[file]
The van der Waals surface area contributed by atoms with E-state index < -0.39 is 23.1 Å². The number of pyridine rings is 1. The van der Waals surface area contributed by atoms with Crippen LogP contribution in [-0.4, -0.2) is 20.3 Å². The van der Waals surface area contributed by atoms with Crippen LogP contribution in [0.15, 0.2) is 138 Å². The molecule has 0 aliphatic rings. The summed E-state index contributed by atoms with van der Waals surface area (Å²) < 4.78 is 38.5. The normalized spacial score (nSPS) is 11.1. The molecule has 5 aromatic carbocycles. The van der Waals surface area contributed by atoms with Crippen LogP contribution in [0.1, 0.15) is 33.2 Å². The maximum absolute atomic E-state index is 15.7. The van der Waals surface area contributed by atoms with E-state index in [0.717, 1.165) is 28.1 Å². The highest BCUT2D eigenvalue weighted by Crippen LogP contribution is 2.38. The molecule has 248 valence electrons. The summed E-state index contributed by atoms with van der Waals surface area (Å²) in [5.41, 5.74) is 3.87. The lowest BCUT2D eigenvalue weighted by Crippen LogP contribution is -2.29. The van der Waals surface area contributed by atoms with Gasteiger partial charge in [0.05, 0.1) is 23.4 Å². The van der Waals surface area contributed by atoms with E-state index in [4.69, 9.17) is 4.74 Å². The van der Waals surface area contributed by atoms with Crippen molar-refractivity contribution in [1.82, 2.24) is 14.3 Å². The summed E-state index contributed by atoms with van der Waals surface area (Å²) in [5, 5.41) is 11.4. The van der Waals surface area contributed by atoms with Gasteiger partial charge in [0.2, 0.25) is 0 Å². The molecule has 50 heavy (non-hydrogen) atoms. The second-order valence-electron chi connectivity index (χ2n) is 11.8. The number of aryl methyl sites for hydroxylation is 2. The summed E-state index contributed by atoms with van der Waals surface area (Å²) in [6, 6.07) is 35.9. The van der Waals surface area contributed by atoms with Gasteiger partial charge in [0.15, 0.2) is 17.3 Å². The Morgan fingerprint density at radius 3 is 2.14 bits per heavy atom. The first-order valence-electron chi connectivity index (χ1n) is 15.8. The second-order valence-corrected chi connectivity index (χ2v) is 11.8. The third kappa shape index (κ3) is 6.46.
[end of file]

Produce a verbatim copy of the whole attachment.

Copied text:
The van der Waals surface area contributed by atoms with E-state index < -0.39 is 23.1 Å². The number of pyridine rings is 1. The van der Waals surface area contributed by atoms with Crippen LogP contribution in [-0.4, -0.2) is 20.3 Å². The van der Waals surface area contributed by atoms with Crippen LogP contribution in [0.15, 0.2) is 138 Å². The molecule has 0 aliphatic rings. The summed E-state index contributed by atoms with van der Waals surface area (Å²) < 4.78 is 38.5. The normalized spacial score (nSPS) is 11.1. The molecule has 5 aromatic carbocycles. The van der Waals surface area contributed by atoms with Crippen LogP contribution in [0.1, 0.15) is 33.2 Å². The maximum absolute atomic E-state index is 15.7. The van der Waals surface area contributed by atoms with E-state index in [0.717, 1.165) is 28.1 Å². The highest BCUT2D eigenvalue weighted by Crippen LogP contribution is 2.38. The molecule has 248 valence electrons. The summed E-state index contributed by atoms with van der Waals surface area (Å²) in [5.41, 5.74) is 3.87. The lowest BCUT2D eigenvalue weighted by Crippen LogP contribution is -2.29. The van der Waals surface area contributed by atoms with Gasteiger partial charge in [0.05, 0.1) is 23.4 Å². The van der Waals surface area contributed by atoms with E-state index in [4.69, 9.17) is 4.74 Å². The van der Waals surface area contributed by atoms with Crippen molar-refractivity contribution in [1.82, 2.24) is 14.3 Å². The summed E-state index contributed by atoms with van der Waals surface area (Å²) in [5, 5.41) is 11.4. The van der Waals surface area contributed by atoms with Gasteiger partial charge in [0.2, 0.25) is 0 Å². The molecule has 50 heavy (non-hydrogen) atoms. The second-order valence-electron chi connectivity index (χ2n) is 11.8. The number of aryl methyl sites for hydroxylation is 2. The summed E-state index contributed by atoms with van der Waals surface area (Å²) in [6, 6.07) is 35.9. The van der Waals surface area contributed by atoms with Gasteiger partial charge in [0.15, 0.2) is 17.3 Å². The Morgan fingerprint density at radius 3 is 2.14 bits per heavy atom. The first-order valence-electron chi connectivity index (χ1n) is 15.8. The second-order valence-corrected chi connectivity index (χ2v) is 11.8. The third kappa shape index (κ3) is 6.46.